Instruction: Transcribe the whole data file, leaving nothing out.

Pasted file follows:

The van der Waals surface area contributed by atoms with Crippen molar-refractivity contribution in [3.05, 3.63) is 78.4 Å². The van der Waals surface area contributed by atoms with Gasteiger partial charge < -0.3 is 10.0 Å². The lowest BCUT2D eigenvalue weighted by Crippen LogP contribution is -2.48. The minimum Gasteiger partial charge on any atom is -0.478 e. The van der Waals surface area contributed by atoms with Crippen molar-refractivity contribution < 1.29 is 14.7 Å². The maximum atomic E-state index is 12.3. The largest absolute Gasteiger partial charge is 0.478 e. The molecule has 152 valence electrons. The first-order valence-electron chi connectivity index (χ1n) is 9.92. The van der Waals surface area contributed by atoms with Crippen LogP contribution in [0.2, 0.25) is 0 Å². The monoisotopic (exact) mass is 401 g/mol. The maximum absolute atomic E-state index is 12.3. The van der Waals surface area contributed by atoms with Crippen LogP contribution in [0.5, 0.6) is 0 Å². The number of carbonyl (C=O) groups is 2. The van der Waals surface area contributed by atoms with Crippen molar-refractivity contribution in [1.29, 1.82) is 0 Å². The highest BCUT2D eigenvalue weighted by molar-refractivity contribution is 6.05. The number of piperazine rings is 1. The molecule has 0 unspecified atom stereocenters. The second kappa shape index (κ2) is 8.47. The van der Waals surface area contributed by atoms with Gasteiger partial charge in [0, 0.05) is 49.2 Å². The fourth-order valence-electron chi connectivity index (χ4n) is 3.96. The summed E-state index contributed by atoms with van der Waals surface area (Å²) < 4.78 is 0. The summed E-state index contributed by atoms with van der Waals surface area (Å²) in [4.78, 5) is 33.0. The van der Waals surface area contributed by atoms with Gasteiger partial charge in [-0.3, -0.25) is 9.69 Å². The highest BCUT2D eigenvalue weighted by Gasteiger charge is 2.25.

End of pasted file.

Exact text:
The van der Waals surface area contributed by atoms with Crippen molar-refractivity contribution in [3.05, 3.63) is 78.4 Å². The van der Waals surface area contributed by atoms with Gasteiger partial charge < -0.3 is 10.0 Å². The lowest BCUT2D eigenvalue weighted by Crippen LogP contribution is -2.48. The minimum Gasteiger partial charge on any atom is -0.478 e. The van der Waals surface area contributed by atoms with Crippen molar-refractivity contribution < 1.29 is 14.7 Å². The maximum atomic E-state index is 12.3. The largest absolute Gasteiger partial charge is 0.478 e. The molecule has 152 valence electrons. The first-order valence-electron chi connectivity index (χ1n) is 9.92. The van der Waals surface area contributed by atoms with Crippen LogP contribution in [0.2, 0.25) is 0 Å². The monoisotopic (exact) mass is 401 g/mol. The maximum absolute atomic E-state index is 12.3. The van der Waals surface area contributed by atoms with Crippen LogP contribution in [0.5, 0.6) is 0 Å². The number of carbonyl (C=O) groups is 2. The van der Waals surface area contributed by atoms with Crippen molar-refractivity contribution in [1.29, 1.82) is 0 Å². The highest BCUT2D eigenvalue weighted by molar-refractivity contribution is 6.05. The number of piperazine rings is 1. The molecule has 0 unspecified atom stereocenters. The second kappa shape index (κ2) is 8.47. The van der Waals surface area contributed by atoms with Gasteiger partial charge in [0, 0.05) is 49.2 Å². The fourth-order valence-electron chi connectivity index (χ4n) is 3.96. The summed E-state index contributed by atoms with van der Waals surface area (Å²) < 4.78 is 0. The summed E-state index contributed by atoms with van der Waals surface area (Å²) in [4.78, 5) is 33.0. The van der Waals surface area contributed by atoms with Gasteiger partial charge in [-0.3, -0.25) is 9.69 Å². The highest BCUT2D eigenvalue weighted by Gasteiger charge is 2.25.